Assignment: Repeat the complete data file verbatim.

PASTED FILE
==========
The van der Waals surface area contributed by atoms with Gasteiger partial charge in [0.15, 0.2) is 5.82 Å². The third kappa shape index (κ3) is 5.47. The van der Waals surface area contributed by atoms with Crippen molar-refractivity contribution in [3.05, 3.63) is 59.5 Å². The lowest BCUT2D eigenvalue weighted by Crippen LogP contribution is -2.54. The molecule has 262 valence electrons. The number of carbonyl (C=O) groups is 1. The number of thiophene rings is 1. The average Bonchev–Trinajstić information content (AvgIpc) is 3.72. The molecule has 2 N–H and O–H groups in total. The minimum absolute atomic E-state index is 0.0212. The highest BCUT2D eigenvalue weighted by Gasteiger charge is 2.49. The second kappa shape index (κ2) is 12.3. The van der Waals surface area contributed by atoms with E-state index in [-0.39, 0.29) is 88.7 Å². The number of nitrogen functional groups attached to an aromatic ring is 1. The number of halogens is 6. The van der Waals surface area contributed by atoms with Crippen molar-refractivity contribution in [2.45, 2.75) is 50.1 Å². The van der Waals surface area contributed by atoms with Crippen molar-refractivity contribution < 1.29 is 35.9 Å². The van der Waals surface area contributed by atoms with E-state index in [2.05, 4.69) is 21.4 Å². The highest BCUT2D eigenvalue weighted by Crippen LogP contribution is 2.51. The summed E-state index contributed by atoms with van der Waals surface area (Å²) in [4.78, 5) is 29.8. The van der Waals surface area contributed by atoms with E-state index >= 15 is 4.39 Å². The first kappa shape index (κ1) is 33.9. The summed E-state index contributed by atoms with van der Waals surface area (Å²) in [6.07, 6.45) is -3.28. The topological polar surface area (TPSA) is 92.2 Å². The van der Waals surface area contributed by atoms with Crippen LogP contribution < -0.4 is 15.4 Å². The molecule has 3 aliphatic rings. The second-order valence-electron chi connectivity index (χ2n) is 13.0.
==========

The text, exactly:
The van der Waals surface area contributed by atoms with Gasteiger partial charge in [0.15, 0.2) is 5.82 Å². The third kappa shape index (κ3) is 5.47. The van der Waals surface area contributed by atoms with Crippen molar-refractivity contribution in [3.05, 3.63) is 59.5 Å². The lowest BCUT2D eigenvalue weighted by Crippen LogP contribution is -2.54. The molecule has 262 valence electrons. The number of carbonyl (C=O) groups is 1. The number of thiophene rings is 1. The average Bonchev–Trinajstić information content (AvgIpc) is 3.72. The molecule has 2 N–H and O–H groups in total. The minimum absolute atomic E-state index is 0.0212. The highest BCUT2D eigenvalue weighted by Gasteiger charge is 2.49. The second kappa shape index (κ2) is 12.3. The van der Waals surface area contributed by atoms with E-state index in [-0.39, 0.29) is 88.7 Å². The number of nitrogen functional groups attached to an aromatic ring is 1. The number of halogens is 6. The van der Waals surface area contributed by atoms with Crippen molar-refractivity contribution in [2.45, 2.75) is 50.1 Å². The van der Waals surface area contributed by atoms with Crippen molar-refractivity contribution < 1.29 is 35.9 Å². The van der Waals surface area contributed by atoms with E-state index in [2.05, 4.69) is 21.4 Å². The highest BCUT2D eigenvalue weighted by Crippen LogP contribution is 2.51. The summed E-state index contributed by atoms with van der Waals surface area (Å²) in [4.78, 5) is 29.8. The van der Waals surface area contributed by atoms with E-state index >= 15 is 4.39 Å². The first kappa shape index (κ1) is 33.9. The summed E-state index contributed by atoms with van der Waals surface area (Å²) in [6.07, 6.45) is -3.28. The topological polar surface area (TPSA) is 92.2 Å². The van der Waals surface area contributed by atoms with Crippen LogP contribution < -0.4 is 15.4 Å². The molecule has 3 aliphatic rings. The second-order valence-electron chi connectivity index (χ2n) is 13.0.